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"the prophecy came not in old time by the will of man: but holy men of God spake as they were moved by the Holy Ghost," they spake not merely as apostles, but as Jews, giving the universal belief of the nation in respect to the Hebrew scriptures. But the doctrine of accommodation means that one, for prudential reasons, conforms himself to a current belief, without regard to its truth or falsehood. To say that in the matter of the divine authority of scripture our Lord thus accommodated himself to the age in which he lived is to cast upon him an unworthy imputation, not only without evidence, but against evidence. The most powerful and influential body among the Jews of our Lord's day was the sect of the Pharisees, who sat in Moses's seat, and were the acknowledged leaders of the people in religion. They held firmly the traditions of the elders. Yet our Lord set aside these traditions in a very unceremonious way. All classes of the Jews were firm in the belief that their expected Messiah would establish a temporal kingdom a kingdom, indeed, of truth and righteousness, but yet a temporal kingdom with its seat at Jerusalem. Yet the Saviour carefully avoided the utterance of any word that might seem to give his sanction to that belief; and before Pilate he publicly declared that his kingdom was not of this world.2 On the other hand, he expressly sanctioned the current belief of the Pharisees respecting the resurrection, angels, and spirits. He gave also the full sanction of his authority to the doctrine, current in his day, of eternal rewards and punishments. Why this difference? The answer is found in his words to Pilate: "To this end was I born, and for this cause came I into the world, that I should bear witness unto the truth."4 All current beliefs that were in accordance with truth he sanctioned, but none that were based on falsehood. But he did undeniably sanction the belief of his day in the divine authority of the Hebrew scriptures; and from his decision there can be no appeal to those who receive

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1 2 Peter i. 21.

8 Matt. xxii. 23-33.

2 John xviii. 36.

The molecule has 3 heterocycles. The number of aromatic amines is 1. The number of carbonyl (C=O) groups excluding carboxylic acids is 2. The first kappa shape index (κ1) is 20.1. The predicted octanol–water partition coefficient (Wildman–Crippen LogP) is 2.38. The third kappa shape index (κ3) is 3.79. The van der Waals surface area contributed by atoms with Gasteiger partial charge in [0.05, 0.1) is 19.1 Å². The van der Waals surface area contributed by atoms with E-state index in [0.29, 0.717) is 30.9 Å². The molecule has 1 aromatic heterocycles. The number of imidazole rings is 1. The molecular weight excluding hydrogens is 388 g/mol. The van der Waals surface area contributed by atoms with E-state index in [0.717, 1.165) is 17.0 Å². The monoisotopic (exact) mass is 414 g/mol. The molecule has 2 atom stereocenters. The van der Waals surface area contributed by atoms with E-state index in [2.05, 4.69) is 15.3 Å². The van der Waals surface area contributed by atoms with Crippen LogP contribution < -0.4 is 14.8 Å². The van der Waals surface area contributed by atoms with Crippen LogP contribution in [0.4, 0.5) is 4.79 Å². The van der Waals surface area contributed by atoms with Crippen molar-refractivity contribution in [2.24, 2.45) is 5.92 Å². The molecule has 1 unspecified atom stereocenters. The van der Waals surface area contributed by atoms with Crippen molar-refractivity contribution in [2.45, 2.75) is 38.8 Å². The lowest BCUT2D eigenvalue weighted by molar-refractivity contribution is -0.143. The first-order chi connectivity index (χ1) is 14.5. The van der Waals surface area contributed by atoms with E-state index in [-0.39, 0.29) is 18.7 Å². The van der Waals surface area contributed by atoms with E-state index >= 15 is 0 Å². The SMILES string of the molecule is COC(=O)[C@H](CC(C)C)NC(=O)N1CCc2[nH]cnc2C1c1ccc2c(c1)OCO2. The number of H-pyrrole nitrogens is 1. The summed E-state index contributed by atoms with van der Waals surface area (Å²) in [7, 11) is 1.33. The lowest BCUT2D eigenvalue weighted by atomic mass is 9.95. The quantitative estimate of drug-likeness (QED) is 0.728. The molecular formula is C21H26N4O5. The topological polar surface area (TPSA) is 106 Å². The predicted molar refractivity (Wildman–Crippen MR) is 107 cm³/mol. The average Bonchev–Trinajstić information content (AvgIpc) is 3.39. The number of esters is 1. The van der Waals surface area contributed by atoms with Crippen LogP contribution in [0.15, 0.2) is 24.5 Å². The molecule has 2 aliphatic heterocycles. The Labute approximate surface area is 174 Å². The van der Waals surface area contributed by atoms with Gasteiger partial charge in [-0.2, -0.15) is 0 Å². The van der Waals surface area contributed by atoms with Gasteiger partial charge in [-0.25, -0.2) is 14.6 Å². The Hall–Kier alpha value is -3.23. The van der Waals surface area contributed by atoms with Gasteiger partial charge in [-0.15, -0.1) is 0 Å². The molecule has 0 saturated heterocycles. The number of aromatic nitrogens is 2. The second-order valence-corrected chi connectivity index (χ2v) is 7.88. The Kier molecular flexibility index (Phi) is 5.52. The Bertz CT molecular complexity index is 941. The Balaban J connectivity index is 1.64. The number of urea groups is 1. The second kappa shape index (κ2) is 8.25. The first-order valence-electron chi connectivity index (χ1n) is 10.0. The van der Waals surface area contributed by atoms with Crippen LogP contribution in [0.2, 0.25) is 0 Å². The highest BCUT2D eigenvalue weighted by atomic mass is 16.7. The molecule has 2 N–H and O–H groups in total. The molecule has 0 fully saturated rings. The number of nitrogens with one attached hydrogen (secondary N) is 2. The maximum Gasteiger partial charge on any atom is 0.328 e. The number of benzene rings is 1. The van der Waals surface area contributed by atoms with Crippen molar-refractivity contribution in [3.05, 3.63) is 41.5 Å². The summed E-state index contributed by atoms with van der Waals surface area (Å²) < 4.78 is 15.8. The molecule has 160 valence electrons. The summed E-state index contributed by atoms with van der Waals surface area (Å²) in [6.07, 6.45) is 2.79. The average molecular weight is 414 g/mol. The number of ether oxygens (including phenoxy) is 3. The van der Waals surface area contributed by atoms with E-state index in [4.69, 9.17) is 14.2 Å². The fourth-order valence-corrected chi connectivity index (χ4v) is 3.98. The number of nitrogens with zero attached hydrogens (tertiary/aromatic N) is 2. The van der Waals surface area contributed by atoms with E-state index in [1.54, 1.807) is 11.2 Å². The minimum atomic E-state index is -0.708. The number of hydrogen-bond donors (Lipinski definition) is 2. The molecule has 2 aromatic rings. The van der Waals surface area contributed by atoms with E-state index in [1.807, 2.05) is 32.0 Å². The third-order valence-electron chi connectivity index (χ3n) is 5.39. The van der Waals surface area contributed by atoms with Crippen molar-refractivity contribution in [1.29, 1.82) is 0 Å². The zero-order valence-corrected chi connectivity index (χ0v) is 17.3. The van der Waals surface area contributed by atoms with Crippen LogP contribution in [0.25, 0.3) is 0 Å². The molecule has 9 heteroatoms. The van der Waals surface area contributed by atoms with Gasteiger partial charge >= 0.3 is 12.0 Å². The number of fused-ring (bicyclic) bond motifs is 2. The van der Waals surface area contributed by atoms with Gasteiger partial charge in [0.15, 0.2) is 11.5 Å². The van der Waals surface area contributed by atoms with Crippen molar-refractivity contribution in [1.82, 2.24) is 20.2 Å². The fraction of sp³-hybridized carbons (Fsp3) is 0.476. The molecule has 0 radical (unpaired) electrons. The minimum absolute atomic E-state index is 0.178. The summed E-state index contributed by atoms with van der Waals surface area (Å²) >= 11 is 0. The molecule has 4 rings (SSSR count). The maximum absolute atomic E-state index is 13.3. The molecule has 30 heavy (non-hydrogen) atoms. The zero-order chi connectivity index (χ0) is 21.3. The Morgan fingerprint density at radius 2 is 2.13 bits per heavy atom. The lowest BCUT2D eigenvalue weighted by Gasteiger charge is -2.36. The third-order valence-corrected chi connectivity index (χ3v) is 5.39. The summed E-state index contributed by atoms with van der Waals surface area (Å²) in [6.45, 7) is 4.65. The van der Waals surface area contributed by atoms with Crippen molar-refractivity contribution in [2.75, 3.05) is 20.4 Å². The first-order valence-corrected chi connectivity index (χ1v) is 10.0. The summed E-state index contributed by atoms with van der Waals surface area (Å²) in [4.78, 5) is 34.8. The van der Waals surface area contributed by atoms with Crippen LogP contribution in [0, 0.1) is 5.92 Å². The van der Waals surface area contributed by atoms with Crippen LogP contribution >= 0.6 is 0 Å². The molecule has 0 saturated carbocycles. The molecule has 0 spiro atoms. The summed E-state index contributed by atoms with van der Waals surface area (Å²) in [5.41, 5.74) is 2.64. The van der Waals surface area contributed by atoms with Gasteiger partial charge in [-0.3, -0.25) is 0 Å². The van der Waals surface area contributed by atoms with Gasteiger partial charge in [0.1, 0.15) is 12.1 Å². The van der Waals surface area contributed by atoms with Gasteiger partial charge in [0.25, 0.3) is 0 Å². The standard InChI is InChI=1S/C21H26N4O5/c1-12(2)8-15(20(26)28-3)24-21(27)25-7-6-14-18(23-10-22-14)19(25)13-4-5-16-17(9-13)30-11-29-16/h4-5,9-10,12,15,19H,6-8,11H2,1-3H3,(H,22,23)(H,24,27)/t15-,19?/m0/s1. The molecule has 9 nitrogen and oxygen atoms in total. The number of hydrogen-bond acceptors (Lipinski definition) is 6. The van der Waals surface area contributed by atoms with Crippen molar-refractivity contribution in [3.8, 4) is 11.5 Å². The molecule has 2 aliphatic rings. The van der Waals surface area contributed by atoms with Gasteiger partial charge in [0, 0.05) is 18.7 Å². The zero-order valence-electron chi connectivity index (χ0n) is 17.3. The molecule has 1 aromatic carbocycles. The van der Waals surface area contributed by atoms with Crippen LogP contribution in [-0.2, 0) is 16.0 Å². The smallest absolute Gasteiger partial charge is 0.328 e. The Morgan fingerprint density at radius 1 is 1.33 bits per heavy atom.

John xviii. 37.

him as the Son of God, who dwelt from eternity with the Father, and knew all his counsels.

The divine authority of the record of revelation contained in the Old Testament being admitted, we infer at once, by analogy, that of the apostolic writings. Otherwise we should be reduced to the necessity of placing the apostles on a lower plane than Moses and the prophets, whereas the Saviour places them, in their office as teachers, above all their predecessors. He says of John the Baptist: "Verily, I say unto you, among them that are born of women, there hath not risen a greater than John the Baptist: notwithstanding, he that is least in the kingdom of heaven is greater than he." In a certain sense it might be said that the least believer who is in the kingdom of heaven is greater than any believer before its establishment. But the context naturally restricts us to prophets - men possessing the spirit of prophecy with its extraordinary endowments. John's greatness as a prophet lay in his near relation to Christ as his forerunner, and the one chosen by God to see him and testify to him before the people. But the least prophet in the kingdom of heaven was greater than he, as having a nearer relation to Christ and fuller revelations concerning him. But if we deny to the writings of Christ's own apostles, chosen by him to establish his church, and endowed on the day of Pentecost with the gift of the Holy Spirit, that divine authority which we concede to the things written concerning Christ" in the law of Moses, and in the prophets, and in the psalms," we make them not greater than John and the prophets before him, but less than the least of them, which is a true reductio ad absurdum. Holding, then, the divine authority of the record left us by Moses and the prophets, we must, a fortiori, admit that of the writings of Christ's own apostles, who were greater than they.